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Has your alfalfa been nipped by frost?
The alfalfa crop in much of the Midwest has gotten a boost from the early start to spring. But, temperatures have dipped in the last month, leaving some fields susceptible to frost and freeze damage. So, how can you tell if your crop's been nipped by a spring chill?
"Cold injury risk is reduced where vegetative growth or cover is protecting the new seedlings or forage growth lower in the plant canopy. Air temperature, a few feet above a bare or grass covered soil surface, is what is measured and reported. Plant tissue temperature is influenced by leaf surface color, density of the plant canopy, air movement within the canopy, the temperature of the soil, and likely more subtle conditions," says Iowa State University Extension forage management specialist Steve Barnhart. "The air within the forage canopy is likely 'layered,' meaning the temperature at the top of the canopy is colder than the temperature at the soil surface, and below the soil surface in the taproot and crown area."
If spring temperatures get down to around 27 degrees or lower, damage to both established stands and new seedlings is likely. It typically takes about a week, Barnhart says, to tell if damage has occurred. Alfalfa plants gradually lose their winter hardiness as spring advances, so the later the freezing temps hit, the worse the damage can be.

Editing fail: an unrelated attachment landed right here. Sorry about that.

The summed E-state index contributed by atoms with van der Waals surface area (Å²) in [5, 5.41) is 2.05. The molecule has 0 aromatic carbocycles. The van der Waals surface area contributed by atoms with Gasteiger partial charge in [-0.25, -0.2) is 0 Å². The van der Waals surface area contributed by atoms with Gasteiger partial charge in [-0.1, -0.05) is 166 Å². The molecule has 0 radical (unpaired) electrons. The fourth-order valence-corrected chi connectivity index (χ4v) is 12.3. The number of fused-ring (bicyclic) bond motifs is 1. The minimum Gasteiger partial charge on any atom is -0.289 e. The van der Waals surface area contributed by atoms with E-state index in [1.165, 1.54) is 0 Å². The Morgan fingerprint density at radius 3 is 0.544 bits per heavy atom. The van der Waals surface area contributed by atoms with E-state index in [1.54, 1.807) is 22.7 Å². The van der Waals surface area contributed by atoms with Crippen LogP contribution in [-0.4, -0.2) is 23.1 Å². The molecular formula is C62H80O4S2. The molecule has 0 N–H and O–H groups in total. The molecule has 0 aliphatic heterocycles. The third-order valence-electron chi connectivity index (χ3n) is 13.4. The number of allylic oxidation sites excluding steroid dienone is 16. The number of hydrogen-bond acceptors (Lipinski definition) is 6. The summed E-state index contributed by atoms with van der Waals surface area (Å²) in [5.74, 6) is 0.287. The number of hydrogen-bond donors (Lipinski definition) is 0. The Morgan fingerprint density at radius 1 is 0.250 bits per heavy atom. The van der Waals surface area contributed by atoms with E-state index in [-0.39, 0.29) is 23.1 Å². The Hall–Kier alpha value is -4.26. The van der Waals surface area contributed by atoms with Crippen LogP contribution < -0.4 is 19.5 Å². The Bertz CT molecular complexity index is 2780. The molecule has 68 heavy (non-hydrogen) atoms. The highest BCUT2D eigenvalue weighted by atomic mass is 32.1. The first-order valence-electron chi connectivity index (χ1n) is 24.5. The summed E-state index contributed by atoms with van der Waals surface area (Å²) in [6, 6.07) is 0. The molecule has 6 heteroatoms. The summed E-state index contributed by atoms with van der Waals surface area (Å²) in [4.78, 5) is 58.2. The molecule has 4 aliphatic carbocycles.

"Well established, developing forage plants have lost their winter cold hardiness. Exposed tissue is susceptible to cold temperature injury. Several hours of 25-27 F temperature, or lower, will damage leaf tissue and may seriously damage buds and growing points," Barnhart says. "At emergence, alfalfa and most winter hardy forage grass and legume seedlings have good cold tolerance. But, spring cold snaps can hurt new seedings too."
The key thing in gauging potential damage is the amount of time temps sunk to the mid-20s. If it's been for "several hours," you're likely facing more damage. But, if it's that cold for a shorter time, damage could be lighter.
"A 'light' frost/freeze where temps don't go below around 27 F or so for very long is likely to freeze several sets of trifoliate leaves on the alfalfa tops and set back growth rates for a while, but plants will grow out of it," Barnhart says. "No need to cut, although some growers seeking very high quality might do so if standing yield is high enough to justify harvest with the understanding that plants will be weakened by early cutting and should be allowed extra time to recover before the next cutting."
If your crop has been weakened by a frost, the effects may not be immediate. It may instead come later in the season in the form of greater disease susceptibility, Barnhart says. "After a freeze that causes visible damage to alfalfa tissue, the plants are under some stress, and will be more susceptible to damage from foliar diseases and sometimes, insects, on regrowth, so continue scouting fields," he says.